Neither architect nor designer, he goes with his artist’s intuition, feeling more than analyzing the potential of an interior space. As a result, nothing is planned; everything is done as the story evolves, and then delivered to future visitors. This empirical creative process sometimes produces formal incongruities that give the home its charm and special character. In the artist’s hands, everything becomes a work of art: furniture, lighting fixtures, floors, stairs, banisters, ceramics, and more.
Moreover, as an eco-designer, Lachance uses recycled materials. Metal posts used to reinforce concrete are shaped into a sinuous banister. Wood planks are aligned to form the sculptural base of the bathtub. Far from being restrictive, the formal limitations of recycled materials become a source of inspiration: glass taken from French doors, old globes, and twisted sheets of copper are transformed into a majestic lighting fixture.
Although he has kept it a secret up to now, Lachance is thinking of offering his services to those looking for unconventional living spaces. You can see some of his other projects on the Web site www.valbourg.com.
Valbourg: lots for people who love peace and nature
This house is for sale and is located on a 50-acre lot, called Valbourg, perched on the highest peak in Val-David, with an altitude of 480 metres. Nestled in the middle of a mixed deciduous and evergreen forest, the development borders Dufresne Regional Park to the south and west, and the historic Gillespie cross-country ski trail, between Ste- Agathe-des-Monts and Val-Morin, to the east.
Lachance and his spouse were smitten by this unique site with its exceptional view. That is why they have chosen not to unduly fragment their property for maximum profitability; instead, they want to preserve its quality and personality. The development plan offers only 19 lots for sale, of which three situated at the peak of the mountain are still available. Each lot is between 1.5 and 4.5 acres.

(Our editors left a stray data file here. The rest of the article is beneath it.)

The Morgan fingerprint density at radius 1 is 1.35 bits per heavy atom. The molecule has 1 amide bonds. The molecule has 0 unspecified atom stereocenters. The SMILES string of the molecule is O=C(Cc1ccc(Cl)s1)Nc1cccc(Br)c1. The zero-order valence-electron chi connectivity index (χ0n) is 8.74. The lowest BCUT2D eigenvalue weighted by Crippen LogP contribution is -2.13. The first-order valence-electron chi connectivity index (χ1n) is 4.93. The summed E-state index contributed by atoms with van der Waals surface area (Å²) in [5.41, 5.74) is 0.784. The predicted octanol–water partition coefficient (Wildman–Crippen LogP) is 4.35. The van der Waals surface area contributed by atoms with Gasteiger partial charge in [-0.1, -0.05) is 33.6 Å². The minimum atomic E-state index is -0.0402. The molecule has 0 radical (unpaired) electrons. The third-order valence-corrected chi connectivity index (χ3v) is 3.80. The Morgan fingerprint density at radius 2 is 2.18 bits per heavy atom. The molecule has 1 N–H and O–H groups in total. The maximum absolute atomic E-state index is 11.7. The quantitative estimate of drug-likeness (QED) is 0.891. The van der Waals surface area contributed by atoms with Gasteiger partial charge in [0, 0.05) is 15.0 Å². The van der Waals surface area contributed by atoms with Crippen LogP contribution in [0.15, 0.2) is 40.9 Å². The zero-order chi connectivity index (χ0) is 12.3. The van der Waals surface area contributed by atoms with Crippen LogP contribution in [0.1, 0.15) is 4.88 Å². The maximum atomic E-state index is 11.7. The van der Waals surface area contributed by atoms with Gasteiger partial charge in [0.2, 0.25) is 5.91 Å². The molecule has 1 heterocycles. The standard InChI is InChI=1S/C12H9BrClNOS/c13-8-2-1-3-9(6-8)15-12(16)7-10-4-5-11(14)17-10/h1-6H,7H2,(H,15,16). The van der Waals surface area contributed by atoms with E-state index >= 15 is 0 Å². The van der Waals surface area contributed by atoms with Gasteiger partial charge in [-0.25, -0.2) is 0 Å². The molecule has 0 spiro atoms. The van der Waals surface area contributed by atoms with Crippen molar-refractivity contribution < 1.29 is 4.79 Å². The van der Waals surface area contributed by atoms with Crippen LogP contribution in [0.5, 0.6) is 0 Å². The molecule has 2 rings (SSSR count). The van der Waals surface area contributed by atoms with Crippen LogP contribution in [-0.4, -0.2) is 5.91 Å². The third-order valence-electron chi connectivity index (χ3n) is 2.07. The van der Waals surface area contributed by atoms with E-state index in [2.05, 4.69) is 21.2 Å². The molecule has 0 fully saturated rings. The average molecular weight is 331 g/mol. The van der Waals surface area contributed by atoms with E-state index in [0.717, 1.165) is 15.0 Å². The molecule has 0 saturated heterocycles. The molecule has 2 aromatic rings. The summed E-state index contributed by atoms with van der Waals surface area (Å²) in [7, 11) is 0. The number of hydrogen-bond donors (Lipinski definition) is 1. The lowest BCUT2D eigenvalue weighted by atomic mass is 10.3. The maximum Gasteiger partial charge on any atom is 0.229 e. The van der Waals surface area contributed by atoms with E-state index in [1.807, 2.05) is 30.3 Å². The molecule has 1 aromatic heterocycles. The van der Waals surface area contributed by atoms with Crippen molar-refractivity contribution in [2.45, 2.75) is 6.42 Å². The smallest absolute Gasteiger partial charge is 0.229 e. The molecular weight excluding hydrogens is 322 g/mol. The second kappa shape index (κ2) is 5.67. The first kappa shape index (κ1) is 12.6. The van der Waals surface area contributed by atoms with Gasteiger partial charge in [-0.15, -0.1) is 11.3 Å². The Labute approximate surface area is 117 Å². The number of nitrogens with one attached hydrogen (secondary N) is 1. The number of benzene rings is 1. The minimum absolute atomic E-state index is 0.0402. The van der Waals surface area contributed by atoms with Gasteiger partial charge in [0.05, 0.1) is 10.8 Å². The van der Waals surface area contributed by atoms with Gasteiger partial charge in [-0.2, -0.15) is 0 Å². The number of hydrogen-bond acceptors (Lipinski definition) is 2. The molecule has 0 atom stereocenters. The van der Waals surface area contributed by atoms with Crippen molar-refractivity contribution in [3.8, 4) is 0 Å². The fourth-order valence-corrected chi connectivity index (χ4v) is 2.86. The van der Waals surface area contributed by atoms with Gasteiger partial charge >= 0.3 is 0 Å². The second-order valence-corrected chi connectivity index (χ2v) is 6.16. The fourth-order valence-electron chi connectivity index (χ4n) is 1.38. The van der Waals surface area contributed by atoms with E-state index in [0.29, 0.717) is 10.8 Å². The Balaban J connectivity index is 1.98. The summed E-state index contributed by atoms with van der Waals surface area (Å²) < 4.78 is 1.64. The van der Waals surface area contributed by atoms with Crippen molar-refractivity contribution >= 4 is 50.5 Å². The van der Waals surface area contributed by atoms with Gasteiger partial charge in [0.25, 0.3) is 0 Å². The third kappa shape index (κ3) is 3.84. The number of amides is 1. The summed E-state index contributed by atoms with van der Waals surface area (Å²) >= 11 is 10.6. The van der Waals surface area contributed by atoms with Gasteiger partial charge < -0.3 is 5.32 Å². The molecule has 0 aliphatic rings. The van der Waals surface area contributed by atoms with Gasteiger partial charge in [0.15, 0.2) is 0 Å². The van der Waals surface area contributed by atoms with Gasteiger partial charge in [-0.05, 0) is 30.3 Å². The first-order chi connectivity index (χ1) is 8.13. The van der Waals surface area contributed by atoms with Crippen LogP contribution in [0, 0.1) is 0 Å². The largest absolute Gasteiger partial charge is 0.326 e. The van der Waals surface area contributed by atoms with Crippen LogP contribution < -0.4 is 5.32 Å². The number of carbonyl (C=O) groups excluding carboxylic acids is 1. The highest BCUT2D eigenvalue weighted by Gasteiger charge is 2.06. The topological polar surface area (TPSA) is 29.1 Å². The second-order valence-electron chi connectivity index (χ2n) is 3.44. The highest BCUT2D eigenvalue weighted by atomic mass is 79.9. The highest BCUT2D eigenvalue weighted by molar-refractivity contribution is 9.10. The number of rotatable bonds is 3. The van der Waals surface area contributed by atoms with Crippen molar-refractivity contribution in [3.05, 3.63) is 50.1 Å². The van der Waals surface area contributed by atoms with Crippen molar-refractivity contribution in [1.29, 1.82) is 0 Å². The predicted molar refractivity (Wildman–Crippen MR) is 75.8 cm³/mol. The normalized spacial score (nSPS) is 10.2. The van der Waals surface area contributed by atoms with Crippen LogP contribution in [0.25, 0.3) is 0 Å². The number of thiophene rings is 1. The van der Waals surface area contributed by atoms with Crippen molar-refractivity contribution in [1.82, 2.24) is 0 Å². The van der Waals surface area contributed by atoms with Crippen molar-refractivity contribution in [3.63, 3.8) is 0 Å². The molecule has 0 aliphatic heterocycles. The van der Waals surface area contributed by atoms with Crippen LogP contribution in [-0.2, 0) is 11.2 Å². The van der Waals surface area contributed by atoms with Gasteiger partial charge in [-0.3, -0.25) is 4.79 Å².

To give an idea of the site’s exceptional quality to people who love peace and nature, the couple rents out the two first country houses that Lachance built. Large enough to host up to ten people, equipped with a year-round hot tub, and situated near skiing and hiking trails, these peaceful havens will certainly please those who love nature – and art!
To guarantee that Valbourg’s superior quality will endure, the developers require that future owners agree not to subdivide the exceptionally large lots, to preserve the wooded nature of the lots, and to follow rules to ensure the privacy of all residents.
Photographs: Bernard Fougères
[more images available – online soon]
House in the Middle of a Natural Forest images / information received 11082014
Location:Val-David, Quebec, Canada
McGill University Schulich School of Music – New Music Building, Montreal
Saucier + Perrotte
photograph : Marc Cramer
McGill University Schulich School of Music
Palais des Congrés, Place Jean-Paul Riopelle
Realisation: Les architectes Tétrault, Dubuc, Saia et associés
Hal Ingberg architecte (Independant architectural consultant and co-designer)
picture : Hal Ingberg
Palais des Congrés Montreal